What is it?
Cutaneous vasculitis refers to blood vessel inflammation that leads to compromised blood supply to the skin. The inflammation occurs due to the immune system being over-stimulated. It is an uncommon skin condition in dogs and cats and can occur in any breed, age, or gender.
What causes it?
There are many potential causes of cutaneous vasculitis. Some of the causes include: infections (bacterial, fungal, viral, tick-borne diseases), drugs and vaccines, food, neoplasia, and autoimmune diseases. Often, the cause is idiopathic (unknown).
What does it look like?
Areas of the skin that contain smaller vessels or less blood flow are the most commonly affected; therefore, dogs and cats may have ulcers in the extremities (ear pinnae, nose, mouth, paws, tail). There may be reddened, swollen, bruised or necrotic (dead) skin. Hair loss may be present.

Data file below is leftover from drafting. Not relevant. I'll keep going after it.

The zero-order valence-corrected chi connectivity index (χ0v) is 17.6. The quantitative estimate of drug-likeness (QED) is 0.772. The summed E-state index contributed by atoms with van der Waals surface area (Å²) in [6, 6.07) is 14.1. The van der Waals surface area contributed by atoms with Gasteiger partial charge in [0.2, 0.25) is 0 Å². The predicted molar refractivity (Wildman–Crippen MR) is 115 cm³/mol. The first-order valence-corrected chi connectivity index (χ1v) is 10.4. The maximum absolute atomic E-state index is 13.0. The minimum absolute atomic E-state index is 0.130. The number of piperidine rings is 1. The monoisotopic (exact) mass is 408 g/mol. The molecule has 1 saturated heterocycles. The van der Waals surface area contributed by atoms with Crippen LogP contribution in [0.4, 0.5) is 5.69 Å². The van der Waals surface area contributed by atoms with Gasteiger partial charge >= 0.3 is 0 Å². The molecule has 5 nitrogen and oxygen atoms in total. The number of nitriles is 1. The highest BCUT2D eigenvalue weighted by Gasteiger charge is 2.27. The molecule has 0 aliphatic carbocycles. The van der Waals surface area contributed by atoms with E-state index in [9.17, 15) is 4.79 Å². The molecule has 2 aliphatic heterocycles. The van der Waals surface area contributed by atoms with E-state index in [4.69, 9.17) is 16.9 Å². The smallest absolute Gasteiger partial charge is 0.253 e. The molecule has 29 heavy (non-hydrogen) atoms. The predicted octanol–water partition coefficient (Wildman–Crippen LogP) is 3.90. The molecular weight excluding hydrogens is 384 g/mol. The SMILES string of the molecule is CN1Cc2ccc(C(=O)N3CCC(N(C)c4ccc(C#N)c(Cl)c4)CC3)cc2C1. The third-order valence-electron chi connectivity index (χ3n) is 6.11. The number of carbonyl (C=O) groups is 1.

How is it diagnosed?
Cutaneous vasculitis is diagnosed by a combination of clinical signs and skin biopsy for histopathology. Once it is diagnosed, further diagnostic work up is required to determine the cause (if there is one). This may include a detailed history, blood work, and imaging.
How is it treated?
Treatment would be directed towards the cause of cutaneous vasculitis (if there is one). Often topical and systemic immunomodulating/immunosuppressive therapies are used. A medication that increases blood flow called pentoxifylline is commonly used to treat this condition. Some animals may require lifelong treatment.
1. Innerå M. Cutaneous vasculitis in small animals. Vet Clin North Am Small Anim Pract. 2013;43(1):113-134. doi:10.1016/j.cvsm.2012.09.011